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The Langmuir isotherm is only accurate under conditions where the underlying assumptions are accurate: low pressures (so that molecules don't try and adsorb on top of each other), and strong adsorbents (so that intermolecular interactions in the adsorbed layer can safely be neglected.)

The Brunauer-Emmett-Teller (BET) model J. Am. Chem. Soc. 1938, vol. 60, pp. 309-310 is an improvement on the Langmuir isotherm which incorporates multilayer adsorption and treats the intermolecular interactions in the adsorbed layer by assuming that it is liquid-like. The resulting equation gives the surface coverage ${\displaystyle \theta }$ as a function of the relative pressure ${\displaystyle P/P_{0}}$ and a constant ${\displaystyle C}$ which measures the strength of the adsorbent. The "linear" form of this model is:

${\displaystyle {\frac {1}{\theta (P_{0}/P-1)}}={\frac {1}{C}}+{\frac {C-1}{C}}P/P_{0}}$

where

${\displaystyle C\propto e^{(E_{a}-\Delta H_{vap})/kT}}$.

${\displaystyle C}$ is simply the inverse Boltzmann factor of the 'excess' adsorption energy beyond that required to liquify the gas; to remove the adsorbed layer requires an input of ${\displaystyle \Delta H_{vap}-E_{a}}$ enthalpy, basically.

If we solve for the coverage, we get:

${\displaystyle \theta ={\frac {C\cdot P/P_{0}}{1+(C-2)P/P_{0}-(C-1)(P/P_{0})^{2}}}}$

BET isotherms for several values of ${\displaystyle C}$ are shown in the following plot:

There are several important things to note here. First of all, the coverage can be greater than 1.0, which corresponds to multilayer adsorption. This was not possible in the Langmuir model, but happens even at fairly low pressure in the BET model.

Secondly, at low pressures (${\displaystyle P/P_{0}<0.1}$) the BET isotherm resembles the Langmuir isotherms (on the previous page.) As you increase the value of ${\displaystyle C}$ (making a stronger adsorbent), the pressure where ${\displaystyle \theta =1}$ becomes lower and lower, meaning that we complete the first monolayer earlier and earlier. At high pressures, the isotherms all look much the same. This is because molecules in the third (and above) layers do not interact with the surface at all - they only see the other molecules adsorbed below them.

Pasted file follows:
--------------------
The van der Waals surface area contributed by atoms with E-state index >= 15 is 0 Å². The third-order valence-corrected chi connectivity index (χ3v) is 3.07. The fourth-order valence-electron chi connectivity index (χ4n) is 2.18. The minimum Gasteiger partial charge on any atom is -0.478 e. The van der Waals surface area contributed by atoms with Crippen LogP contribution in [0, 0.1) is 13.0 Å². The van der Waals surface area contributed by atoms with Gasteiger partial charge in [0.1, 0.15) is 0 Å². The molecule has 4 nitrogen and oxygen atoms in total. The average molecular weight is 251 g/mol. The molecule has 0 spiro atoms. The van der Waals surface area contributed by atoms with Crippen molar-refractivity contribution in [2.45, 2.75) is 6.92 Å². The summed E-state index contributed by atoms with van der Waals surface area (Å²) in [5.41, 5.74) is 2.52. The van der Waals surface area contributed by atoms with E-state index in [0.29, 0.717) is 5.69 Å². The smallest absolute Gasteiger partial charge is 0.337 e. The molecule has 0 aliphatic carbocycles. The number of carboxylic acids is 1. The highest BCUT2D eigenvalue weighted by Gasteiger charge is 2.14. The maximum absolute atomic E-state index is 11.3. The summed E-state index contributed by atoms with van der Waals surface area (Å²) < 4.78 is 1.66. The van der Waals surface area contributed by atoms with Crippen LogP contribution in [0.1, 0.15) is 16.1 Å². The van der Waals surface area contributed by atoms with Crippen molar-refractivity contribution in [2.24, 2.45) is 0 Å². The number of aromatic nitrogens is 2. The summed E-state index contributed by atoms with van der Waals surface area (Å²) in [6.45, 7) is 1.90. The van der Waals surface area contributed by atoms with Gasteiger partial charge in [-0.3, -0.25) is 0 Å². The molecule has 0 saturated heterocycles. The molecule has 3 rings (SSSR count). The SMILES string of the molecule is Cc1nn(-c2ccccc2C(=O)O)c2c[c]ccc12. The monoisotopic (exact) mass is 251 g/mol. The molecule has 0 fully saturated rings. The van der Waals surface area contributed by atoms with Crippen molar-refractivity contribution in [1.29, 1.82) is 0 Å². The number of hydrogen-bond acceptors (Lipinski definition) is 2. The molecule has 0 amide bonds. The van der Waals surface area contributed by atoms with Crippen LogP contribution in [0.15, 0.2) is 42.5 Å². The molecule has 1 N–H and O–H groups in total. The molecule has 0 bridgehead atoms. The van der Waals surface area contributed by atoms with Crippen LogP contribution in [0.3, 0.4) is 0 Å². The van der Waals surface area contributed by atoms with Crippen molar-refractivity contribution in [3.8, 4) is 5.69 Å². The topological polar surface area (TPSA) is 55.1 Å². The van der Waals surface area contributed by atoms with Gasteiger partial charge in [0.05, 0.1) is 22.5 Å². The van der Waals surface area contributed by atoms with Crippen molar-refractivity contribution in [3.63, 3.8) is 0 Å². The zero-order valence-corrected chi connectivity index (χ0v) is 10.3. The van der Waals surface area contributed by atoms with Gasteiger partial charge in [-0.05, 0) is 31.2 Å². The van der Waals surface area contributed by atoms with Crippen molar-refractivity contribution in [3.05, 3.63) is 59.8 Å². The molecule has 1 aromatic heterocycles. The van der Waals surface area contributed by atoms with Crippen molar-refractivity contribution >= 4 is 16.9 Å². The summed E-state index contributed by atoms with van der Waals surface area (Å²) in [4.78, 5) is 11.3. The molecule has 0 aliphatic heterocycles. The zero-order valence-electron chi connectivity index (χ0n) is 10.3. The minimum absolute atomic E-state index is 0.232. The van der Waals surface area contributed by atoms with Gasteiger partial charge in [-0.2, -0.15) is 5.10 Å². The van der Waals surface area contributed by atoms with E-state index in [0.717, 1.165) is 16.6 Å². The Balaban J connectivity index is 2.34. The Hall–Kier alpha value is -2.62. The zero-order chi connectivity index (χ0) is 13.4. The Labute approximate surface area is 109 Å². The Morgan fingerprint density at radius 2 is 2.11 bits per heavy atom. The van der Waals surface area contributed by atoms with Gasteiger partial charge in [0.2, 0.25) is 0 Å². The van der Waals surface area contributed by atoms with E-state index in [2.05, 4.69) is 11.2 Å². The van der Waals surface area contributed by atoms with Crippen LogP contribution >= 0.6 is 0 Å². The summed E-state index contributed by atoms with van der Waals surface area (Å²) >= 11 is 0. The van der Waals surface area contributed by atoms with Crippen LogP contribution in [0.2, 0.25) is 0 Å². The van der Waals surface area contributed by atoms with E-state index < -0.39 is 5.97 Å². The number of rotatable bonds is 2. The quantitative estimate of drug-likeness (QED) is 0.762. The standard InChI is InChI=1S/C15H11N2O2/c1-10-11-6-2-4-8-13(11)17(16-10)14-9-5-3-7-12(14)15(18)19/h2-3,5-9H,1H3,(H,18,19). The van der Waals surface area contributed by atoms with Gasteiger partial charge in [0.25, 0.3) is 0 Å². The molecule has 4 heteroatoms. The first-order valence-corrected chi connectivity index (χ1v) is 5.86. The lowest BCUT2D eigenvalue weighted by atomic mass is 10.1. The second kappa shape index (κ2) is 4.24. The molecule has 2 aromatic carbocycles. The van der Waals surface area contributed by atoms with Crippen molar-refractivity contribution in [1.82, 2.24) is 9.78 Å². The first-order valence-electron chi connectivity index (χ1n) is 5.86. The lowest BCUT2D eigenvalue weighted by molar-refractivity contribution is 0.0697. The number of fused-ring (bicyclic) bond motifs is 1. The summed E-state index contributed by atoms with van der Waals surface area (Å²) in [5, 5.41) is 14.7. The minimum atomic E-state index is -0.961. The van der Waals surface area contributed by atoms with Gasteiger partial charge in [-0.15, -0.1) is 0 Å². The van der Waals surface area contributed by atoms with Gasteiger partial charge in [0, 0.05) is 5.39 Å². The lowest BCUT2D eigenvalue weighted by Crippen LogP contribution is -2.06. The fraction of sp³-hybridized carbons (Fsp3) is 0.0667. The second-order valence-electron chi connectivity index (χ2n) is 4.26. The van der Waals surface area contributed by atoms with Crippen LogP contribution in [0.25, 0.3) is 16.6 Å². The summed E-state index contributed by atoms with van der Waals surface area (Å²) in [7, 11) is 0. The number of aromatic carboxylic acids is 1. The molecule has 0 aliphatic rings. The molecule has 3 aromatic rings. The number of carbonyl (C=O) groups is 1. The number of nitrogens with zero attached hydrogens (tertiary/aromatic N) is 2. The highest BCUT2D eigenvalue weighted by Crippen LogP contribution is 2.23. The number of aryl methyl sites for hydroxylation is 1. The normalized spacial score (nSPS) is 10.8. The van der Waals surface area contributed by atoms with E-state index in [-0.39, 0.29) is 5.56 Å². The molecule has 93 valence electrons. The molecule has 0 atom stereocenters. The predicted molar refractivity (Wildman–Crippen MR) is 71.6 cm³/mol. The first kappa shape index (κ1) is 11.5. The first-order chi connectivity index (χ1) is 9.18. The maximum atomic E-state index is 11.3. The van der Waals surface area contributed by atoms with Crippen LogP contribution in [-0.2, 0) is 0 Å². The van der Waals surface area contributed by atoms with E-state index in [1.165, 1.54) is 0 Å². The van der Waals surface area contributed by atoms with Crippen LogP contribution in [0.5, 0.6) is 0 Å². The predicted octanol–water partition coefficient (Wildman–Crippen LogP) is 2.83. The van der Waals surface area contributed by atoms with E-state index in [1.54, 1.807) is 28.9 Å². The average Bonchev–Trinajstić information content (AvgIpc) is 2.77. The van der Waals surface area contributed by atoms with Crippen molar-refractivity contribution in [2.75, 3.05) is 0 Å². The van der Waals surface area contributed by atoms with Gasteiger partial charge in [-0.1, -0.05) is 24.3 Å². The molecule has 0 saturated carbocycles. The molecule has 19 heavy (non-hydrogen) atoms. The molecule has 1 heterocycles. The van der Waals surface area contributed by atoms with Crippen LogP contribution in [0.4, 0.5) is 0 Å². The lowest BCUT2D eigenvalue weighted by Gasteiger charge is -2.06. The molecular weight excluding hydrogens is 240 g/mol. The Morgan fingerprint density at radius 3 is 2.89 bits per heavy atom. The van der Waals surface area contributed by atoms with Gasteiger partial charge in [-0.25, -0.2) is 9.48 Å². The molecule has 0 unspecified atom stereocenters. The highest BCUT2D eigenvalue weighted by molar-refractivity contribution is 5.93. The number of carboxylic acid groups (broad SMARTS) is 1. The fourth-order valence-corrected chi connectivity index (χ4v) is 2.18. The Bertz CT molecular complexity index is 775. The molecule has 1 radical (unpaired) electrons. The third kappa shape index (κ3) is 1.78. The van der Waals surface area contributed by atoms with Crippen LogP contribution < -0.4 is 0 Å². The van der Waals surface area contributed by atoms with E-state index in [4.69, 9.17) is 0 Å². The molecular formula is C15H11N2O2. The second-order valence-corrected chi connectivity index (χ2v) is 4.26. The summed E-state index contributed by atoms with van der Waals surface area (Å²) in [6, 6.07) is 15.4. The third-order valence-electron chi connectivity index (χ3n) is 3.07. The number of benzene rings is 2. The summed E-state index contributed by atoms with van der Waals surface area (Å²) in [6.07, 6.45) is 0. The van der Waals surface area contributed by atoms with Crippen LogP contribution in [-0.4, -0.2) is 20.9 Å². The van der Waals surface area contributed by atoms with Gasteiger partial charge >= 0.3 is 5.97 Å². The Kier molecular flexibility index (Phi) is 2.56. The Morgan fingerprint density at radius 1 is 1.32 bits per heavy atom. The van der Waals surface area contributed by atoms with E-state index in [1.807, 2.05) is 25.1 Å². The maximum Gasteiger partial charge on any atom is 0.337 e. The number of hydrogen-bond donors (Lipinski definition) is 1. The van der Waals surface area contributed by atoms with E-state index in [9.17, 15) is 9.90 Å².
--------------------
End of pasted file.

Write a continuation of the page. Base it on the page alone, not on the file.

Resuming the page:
At high pressures (${\displaystyle P/P_{0}\rightarrow 1}$) the BET isotherm diverges, meaning that a macroscopically thick layer of adsorbed fluid grows at the surface. This is known as wetting.

At low pressures, we can ignore the quadratic term in the denominator of the second form of the BET equation. Furthermore, if we also assume that ${\displaystyle C-2\simeq C}$, this equation is just the Langmuir isotherm, with ${\displaystyle C=K/P_{0}}$.

## Surface Area determination

The BET model is not exact, and tends to fail at both high pressures (thick adsorbed layer) and very low pressures. In practice, one typically chooses a pressure range ${\displaystyle 0.05 or so, and rewrites the isotherm using ${\displaystyle \theta =[A(ads)]/[S]_{0}}$, to give:

${\displaystyle {\frac {1}{[A(ads)](P_{0}/P-1)}}={\frac {1}{C[S]_{0}}}+{\frac {C-1}{C[S]_{0}}}P/P_{0}}$

by plotting ${\displaystyle 1/[A(ads)](P_{0}/P-1)}$ vs ${\displaystyle P/P_{0}}$, you get a straight line. From the slope and intercept, you can then solve for the monolayer capacity ${\displaystyle [S]_{0}}$ and the constant ${\displaystyle C}$. From ${\displaystyle [S]_{0}}$ and the area covered by a single molecule of adsorbate, you can get the surface area.

By using this pressure range, one focuses on the area of the isotherm from 0.5 to 1.5 monolayers' coverage.